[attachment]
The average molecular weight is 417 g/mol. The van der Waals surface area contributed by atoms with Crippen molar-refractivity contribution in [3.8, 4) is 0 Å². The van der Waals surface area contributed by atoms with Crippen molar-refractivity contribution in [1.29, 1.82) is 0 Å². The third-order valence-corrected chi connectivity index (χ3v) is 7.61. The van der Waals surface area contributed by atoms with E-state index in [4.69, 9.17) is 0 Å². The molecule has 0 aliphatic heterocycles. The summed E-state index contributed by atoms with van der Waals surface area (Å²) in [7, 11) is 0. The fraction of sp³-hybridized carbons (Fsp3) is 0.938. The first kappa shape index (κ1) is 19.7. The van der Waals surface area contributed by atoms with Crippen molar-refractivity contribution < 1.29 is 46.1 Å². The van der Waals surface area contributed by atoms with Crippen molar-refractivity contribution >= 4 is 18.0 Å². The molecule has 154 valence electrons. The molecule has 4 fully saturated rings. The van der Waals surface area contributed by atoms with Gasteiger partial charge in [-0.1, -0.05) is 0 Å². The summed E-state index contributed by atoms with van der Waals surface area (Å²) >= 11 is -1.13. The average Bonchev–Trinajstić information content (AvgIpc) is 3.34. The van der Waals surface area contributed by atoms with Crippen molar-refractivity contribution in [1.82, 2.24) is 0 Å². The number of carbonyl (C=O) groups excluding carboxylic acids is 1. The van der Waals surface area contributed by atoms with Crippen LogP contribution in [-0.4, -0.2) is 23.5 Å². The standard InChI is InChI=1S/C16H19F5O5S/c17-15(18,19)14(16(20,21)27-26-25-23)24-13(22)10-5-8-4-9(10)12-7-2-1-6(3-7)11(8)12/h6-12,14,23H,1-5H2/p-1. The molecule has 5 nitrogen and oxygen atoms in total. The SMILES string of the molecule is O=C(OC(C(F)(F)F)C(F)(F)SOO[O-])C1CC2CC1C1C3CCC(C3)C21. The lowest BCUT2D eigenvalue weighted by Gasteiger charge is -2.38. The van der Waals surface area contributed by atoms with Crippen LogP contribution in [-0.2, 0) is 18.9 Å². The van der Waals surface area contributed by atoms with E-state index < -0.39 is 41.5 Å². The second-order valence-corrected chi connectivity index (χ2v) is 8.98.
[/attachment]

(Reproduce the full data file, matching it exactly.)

The average molecular weight is 417 g/mol. The van der Waals surface area contributed by atoms with Crippen molar-refractivity contribution in [3.8, 4) is 0 Å². The van der Waals surface area contributed by atoms with Crippen molar-refractivity contribution in [1.29, 1.82) is 0 Å². The third-order valence-corrected chi connectivity index (χ3v) is 7.61. The van der Waals surface area contributed by atoms with E-state index in [4.69, 9.17) is 0 Å². The molecule has 0 aliphatic heterocycles. The summed E-state index contributed by atoms with van der Waals surface area (Å²) in [7, 11) is 0. The fraction of sp³-hybridized carbons (Fsp3) is 0.938. The first kappa shape index (κ1) is 19.7. The van der Waals surface area contributed by atoms with Crippen molar-refractivity contribution < 1.29 is 46.1 Å². The van der Waals surface area contributed by atoms with Crippen molar-refractivity contribution >= 4 is 18.0 Å². The molecule has 154 valence electrons. The molecule has 4 fully saturated rings. The van der Waals surface area contributed by atoms with Gasteiger partial charge in [-0.1, -0.05) is 0 Å². The summed E-state index contributed by atoms with van der Waals surface area (Å²) >= 11 is -1.13. The average Bonchev–Trinajstić information content (AvgIpc) is 3.34. The van der Waals surface area contributed by atoms with Crippen molar-refractivity contribution in [1.82, 2.24) is 0 Å². The number of carbonyl (C=O) groups excluding carboxylic acids is 1. The van der Waals surface area contributed by atoms with Crippen LogP contribution in [-0.4, -0.2) is 23.5 Å². The standard InChI is InChI=1S/C16H19F5O5S/c17-15(18,19)14(16(20,21)27-26-25-23)24-13(22)10-5-8-4-9(10)12-7-2-1-6(3-7)11(8)12/h6-12,14,23H,1-5H2/p-1. The molecule has 5 nitrogen and oxygen atoms in total. The SMILES string of the molecule is O=C(OC(C(F)(F)F)C(F)(F)SOO[O-])C1CC2CC1C1C3CCC(C3)C21. The lowest BCUT2D eigenvalue weighted by Gasteiger charge is -2.38. The van der Waals surface area contributed by atoms with Crippen LogP contribution in [-0.2, 0) is 18.9 Å². The van der Waals surface area contributed by atoms with E-state index < -0.39 is 41.5 Å². The second-order valence-corrected chi connectivity index (χ2v) is 8.98.